Originally published the The Balance
If you’re a “Millennial,” born sometime in the 1980s, you’re probably as healthy as you’ll ever be, and you’re definitely young. Does this mean you can forego health insurance? Decidedly not. Even healthy people develop ailments, catch diseases and get into accidents. The upside is, as a young and healthy person you’ll find the cost of buying insurance more affordable than it is for older Americans.
If you’re a Millennial, you already handle your health care differently than other Americans. Millennials are cost-conscious, and more likely to ask about the cost of treatments and coverage before getting them. They are less likely to turn to a primary physician for non-emergency care, instead opting for retail clinics, urgent care centers or emergency rooms.
And, they’re more likely to ignore their medical problems. According to research from the Transamerica Center for Health Studies (TCHS), nearly half of Millennials have minimized healthcare costs by skipping, delaying or stopping care early.
Because this generation consumes medical care differently, its members also need to think long and hard about how they choose their health insurance.
Get a Sense for Your Typical Usage
Start by taking a look back at the prior year to get a sense of your typical medical needs: How many times did you go to the doctor, a clinic or an emergency room? How many times did you want to go, but didn’t because of cost concerns? How much did you spend on prescription drugs, and are there any you take on an ongoing basis?
Also consider what you might need in the next year. Perhaps you’re thinking about starting a family, or getting physical therapy for your hamstrings.
Once you’ve finished that self-assessment, here’s what you need to do.
Know the Terminology
“The big thing for Millennials—especially for first time shoppers easing out of their parent’s coverage—is really understanding the key concepts that take up costs,” says Jennifer Fitzgerald, CEO and co-founder of PolicyGenius, an independent online insurance marketplace. “Healthcare is complicated… the premium you pay isn’t the whole story.”
You need to understand the basic differences between high deductible plans (perhaps with HSAs) and PPOs. Factor in co-pays, the flat fees you pay for services before the insurance kicks in, and co-insurance, the percentage you pay after you meet your deductible. Out-of-pocket maximums matter, too.
Set Your Budget and Comparison-Shop
As with any new expenditure, calculate how much you can pay each month, and then ask yourself how much you’re willing to pay. Health insurance costs have been highly volatile in recent years. You can get an idea what it will cost you to get coverage now by comparing offerings at the national healthcare exchange, Healthcare.gov, or at a private online exchange such as eHealth. (Your state may have its own healthcare exchange, but you can start with Healthcare.gov in any case.)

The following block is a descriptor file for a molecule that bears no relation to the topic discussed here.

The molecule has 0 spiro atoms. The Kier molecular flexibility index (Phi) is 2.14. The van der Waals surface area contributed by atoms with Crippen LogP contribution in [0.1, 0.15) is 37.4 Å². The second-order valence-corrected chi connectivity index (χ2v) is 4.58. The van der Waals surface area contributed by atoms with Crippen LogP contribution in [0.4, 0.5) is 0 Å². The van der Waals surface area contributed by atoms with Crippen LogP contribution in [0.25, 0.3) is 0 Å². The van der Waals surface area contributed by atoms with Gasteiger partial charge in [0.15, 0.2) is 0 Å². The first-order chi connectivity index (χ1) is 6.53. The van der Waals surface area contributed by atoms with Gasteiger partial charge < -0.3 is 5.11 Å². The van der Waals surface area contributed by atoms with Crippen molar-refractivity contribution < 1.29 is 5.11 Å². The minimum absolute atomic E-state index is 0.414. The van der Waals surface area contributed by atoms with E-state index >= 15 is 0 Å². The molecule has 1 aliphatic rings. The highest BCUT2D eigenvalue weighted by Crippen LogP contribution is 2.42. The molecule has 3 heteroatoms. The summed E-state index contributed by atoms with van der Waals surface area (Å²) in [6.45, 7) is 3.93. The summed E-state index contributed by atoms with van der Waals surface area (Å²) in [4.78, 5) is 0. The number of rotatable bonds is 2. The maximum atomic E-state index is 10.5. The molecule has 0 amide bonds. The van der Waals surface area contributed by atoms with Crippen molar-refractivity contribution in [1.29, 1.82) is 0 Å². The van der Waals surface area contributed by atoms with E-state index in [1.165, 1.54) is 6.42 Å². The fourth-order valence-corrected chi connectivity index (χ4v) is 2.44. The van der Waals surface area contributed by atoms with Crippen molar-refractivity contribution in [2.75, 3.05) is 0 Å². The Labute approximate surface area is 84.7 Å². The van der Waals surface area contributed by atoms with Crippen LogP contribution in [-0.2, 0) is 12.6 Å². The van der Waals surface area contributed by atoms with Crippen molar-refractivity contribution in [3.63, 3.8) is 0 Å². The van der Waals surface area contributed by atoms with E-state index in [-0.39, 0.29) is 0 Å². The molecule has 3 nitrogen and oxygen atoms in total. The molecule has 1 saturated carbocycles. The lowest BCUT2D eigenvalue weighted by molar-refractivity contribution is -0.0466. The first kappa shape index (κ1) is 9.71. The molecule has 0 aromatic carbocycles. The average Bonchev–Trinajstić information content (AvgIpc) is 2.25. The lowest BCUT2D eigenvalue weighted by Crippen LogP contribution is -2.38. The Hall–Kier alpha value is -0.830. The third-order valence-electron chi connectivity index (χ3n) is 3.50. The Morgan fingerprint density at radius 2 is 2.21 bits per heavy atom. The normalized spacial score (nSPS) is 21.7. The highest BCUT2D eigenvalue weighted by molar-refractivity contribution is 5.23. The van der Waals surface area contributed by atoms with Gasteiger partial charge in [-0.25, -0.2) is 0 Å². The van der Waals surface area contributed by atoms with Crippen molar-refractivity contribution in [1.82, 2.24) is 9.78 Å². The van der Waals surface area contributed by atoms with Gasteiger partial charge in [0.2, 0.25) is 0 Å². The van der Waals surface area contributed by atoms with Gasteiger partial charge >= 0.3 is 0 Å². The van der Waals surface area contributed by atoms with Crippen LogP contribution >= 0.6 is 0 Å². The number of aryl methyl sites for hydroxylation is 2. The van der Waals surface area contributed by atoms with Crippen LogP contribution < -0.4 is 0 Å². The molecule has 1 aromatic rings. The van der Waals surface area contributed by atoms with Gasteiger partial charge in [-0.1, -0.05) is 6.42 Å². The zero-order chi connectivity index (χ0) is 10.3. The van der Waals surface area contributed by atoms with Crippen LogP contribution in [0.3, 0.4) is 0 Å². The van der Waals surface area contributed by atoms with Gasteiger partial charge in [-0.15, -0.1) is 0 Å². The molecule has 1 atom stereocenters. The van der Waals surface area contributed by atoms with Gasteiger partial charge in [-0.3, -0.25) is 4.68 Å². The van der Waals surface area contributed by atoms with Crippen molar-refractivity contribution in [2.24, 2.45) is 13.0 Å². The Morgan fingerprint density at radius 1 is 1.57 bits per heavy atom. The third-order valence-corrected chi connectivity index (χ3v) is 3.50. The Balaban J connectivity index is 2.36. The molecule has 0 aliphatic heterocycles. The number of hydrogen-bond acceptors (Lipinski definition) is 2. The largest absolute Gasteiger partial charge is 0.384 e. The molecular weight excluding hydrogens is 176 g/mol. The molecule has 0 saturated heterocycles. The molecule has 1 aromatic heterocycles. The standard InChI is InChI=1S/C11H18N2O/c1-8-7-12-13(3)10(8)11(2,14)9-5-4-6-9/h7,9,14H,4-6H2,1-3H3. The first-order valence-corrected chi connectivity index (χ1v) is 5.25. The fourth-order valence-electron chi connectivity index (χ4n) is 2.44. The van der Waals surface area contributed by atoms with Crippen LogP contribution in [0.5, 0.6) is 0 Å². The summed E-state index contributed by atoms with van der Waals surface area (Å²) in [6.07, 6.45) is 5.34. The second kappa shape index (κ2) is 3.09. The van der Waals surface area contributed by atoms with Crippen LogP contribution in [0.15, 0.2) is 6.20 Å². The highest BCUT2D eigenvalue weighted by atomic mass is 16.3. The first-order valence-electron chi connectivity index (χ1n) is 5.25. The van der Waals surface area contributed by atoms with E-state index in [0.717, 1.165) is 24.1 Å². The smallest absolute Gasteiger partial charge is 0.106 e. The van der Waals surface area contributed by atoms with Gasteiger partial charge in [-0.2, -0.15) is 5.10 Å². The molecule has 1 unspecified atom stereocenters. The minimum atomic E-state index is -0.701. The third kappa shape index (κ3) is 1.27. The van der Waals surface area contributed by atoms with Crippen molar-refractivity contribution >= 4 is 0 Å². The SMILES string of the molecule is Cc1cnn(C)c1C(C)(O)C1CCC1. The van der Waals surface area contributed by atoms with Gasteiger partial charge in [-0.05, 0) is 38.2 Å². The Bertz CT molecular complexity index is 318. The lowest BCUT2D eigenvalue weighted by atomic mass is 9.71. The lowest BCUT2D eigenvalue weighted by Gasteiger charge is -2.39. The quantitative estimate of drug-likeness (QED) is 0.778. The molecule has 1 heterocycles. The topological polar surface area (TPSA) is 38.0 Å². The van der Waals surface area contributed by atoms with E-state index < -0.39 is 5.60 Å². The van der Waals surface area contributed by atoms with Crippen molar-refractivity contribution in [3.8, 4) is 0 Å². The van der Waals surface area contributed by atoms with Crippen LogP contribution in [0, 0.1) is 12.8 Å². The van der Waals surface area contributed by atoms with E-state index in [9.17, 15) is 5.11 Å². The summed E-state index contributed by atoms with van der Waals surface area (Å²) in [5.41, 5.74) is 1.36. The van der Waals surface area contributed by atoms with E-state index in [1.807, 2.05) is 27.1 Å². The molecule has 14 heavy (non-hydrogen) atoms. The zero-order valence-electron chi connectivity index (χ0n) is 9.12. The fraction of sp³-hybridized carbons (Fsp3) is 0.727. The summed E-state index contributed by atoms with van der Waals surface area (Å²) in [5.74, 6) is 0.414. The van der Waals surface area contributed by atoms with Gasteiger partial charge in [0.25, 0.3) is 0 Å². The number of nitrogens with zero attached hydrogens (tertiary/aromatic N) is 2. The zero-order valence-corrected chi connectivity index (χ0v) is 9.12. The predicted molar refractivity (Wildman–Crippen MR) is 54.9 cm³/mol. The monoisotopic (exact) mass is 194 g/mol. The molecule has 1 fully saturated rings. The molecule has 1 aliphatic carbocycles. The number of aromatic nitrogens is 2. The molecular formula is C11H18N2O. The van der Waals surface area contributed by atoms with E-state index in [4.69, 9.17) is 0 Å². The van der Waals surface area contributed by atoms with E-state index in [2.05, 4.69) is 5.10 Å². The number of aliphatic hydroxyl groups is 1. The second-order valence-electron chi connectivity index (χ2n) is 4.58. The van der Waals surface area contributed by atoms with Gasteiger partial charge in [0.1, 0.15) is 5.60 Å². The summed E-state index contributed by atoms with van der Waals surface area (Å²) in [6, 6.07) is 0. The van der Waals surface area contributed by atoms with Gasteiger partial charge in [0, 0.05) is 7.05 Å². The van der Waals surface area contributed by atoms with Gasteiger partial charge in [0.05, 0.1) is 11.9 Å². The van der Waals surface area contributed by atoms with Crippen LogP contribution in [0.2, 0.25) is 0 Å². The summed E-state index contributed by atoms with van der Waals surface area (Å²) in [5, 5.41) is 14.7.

Given your age, and assuming you’re fit, going for a high deductible plan will help you keep your premium costs down. “If you’re in good health now and don’t have any future procedures planned, then go for a higher deductible,” says Fitzgerald. “If not, then go for the lower deductible.”
If you’re under age 26, current law allows you to stay on your parents’ policy. But that doesn’t mean it’s the best option available to you. Do your due diligence to find the best price by comparison shopping all of the options available to you, Hector De La Torre, executive director for TCHS, recommends.
When you turn 26, you have 60 days to get your own insurance coverage if you’re still on your parent’s plan. Generally, if your employer offers one, that will be the most cost-effective plan. But these days, some employers are passing off so much of the cost to employees that you might do better on your spouse’s plan or by shopping independently.
If you don’t have employer-based coverage, or you may be eligible for a subsidy, the Healthcare.gov exchange or eHealth.com can serve for comparison shopping.
Look for Convenience
Millennials favor immediacy and convenience, says Robin Gelburd, president of FAIR Health, a not-for-profit organization seeking transparency in healthcare costs. They are more likely to be self-employed or freelance workers, and less likely to have a regular primary care physician. As noted, then tend to use retail clinics, urgent care centers and emergency rooms.
If this is your preference, look for a plan that cover those costs. You also can check for plans that offer a form of tele-medicine or electronic communication for minor ailments. Industry leaders include Teladoc, Doctor on Demand and American Well.
Factor in Prescriptions
Don’t forget prescription coverage, especially if you use an expensive medication regularly. You can save a significant chunk of change if your prescriptions are covered by your plan.
Nate Purpura of eHealth notes that about two-thirds of individual market health insurance plans don’t cover prescriptions drugs until after you hit your deductible. If you’re spending more than $50 a month on prescriptions, it’s worth looking into plans with lower deductibles.
Whatever You Do, Don’t Go Without
At this writing, the federal fine for going without health insurance is expected to disappear in 2019. But that fine was by no means the only risk to going without insurance. At best, you’ll be gambling that your general health will stay good. You’re also likely to ignore minor health problems in hopes that they’ll go away. It’s all too likely they’ll get worse, and much more expensive to treat.
Read the full story at The Balance